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Allstate taps ING U.S. as fixed annuity sales partner

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Back in July when it announced the sale of Lincoln Benefit Life Co. and thus its exit from the life and annuity business, Allstate Corp. also stated it intended to find a third-party company to offer retirement products, like fixed annuities, to its customers. Today, the insurer reported that it has entered into a strategic alliance with ING U.S. to do just that.

Beginning in January, Allstate will offer ING U.S.’s suite of fixed annuities, including ING Single Premium Immediate Annuity, ING Secure Index and ING Lifetime Income. By year’s end, Allstate plans to cease sales of its Growth and Income Protector, IncomeReady and RightFit annuities.

When Allstate agreed to sell Lincoln Benefit Life to Resolution Life Holdings Inc. for $600 million, the move signaled its exit from the customer segment served by independent life insurance and annuity agencies.

In its third-quarter earnings statement, Allstate noted that net income available to shareholders for the quarter was $310 million, or 66 cents per diluted common share, compared to $723 million, or $1.48 per diluted common share, in Q3 2012. It attributed the decline mostly to an estimated $475 million after-tax loss on the sale of Lincoln Benefit Life, which it stated was partially offset by the favorable impact from changes in employee benefit plans. The company reported that annuity returns improved in the quarter due to higher limited partnership income, but “the long-term outlook remains challenged by continued low interest rates.”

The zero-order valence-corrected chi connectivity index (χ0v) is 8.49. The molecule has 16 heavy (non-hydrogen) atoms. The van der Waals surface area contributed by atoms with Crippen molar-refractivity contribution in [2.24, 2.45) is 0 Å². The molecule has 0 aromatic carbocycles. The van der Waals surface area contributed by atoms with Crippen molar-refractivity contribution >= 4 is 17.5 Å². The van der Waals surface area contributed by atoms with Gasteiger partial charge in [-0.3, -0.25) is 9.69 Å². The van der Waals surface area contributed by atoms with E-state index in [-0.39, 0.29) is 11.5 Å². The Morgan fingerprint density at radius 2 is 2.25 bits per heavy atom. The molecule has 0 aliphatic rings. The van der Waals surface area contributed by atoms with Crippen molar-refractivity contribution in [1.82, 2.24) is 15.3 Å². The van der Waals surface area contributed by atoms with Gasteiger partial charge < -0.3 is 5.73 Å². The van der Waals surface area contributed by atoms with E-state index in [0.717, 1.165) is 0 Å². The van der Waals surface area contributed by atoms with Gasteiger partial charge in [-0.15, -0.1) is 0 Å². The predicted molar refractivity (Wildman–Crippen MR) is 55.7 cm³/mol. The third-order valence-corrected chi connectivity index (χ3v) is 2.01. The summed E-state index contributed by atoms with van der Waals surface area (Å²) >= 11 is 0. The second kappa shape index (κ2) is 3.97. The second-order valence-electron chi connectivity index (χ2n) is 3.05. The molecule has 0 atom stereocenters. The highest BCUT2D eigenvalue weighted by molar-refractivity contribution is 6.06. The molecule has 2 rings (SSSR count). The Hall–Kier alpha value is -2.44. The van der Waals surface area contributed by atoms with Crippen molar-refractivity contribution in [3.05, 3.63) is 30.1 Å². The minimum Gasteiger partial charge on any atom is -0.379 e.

Those same low interest rates don’t seem to be having an impact on fixed annuity sales, at least as charted in the third quarter by Beacon Research. Sales in that category totaled $22.6 billion in Q3, up 31 percent from the previous quarter and 35.2 percent from a year ago.

Chad Tope, president of ING U.S. annuity and asset sales, said in an interview that the alliance with Allstate diversifies the company’s distribution network and gives it access to Allstate’s representatives and clients across the country.

“Before we didn’t have the ability to work with their advisors, and the millions of households that Allstate has as clients,” he said. “Our goal is to be America’s retirement company and it’s hard to be that without access to consumers.”

As of the third quarter, ING was 20th on a list of the top 20 fixed annuity sellers as compiled by LIMRA. It sold $894 million in fixed annuities through the third quarter.

According to Tope, the agreement between ING and Allstate is typical of its previous distribution partnerships in which ING pays a gross dealer concession to Allstate. ING U.S. is not responsible for servicing annuities that Allstate has already sold, he added.

ING U.S. is currently in the process of rebranding itself as Voya Financial following an IPO in the May in which it raised $600 million.

ING U.S. was previously the domestic subsidiary of Netherlands-based ING Group. ING U.S.’s IPO and changeover to Voya Financial was set in motion when an agreement was struck between ING Group and the European Commission in 2009 to have ING Group focus on banking and divest itself of insurance operations after a $12.71 billion cash infusion from the Dutch government.

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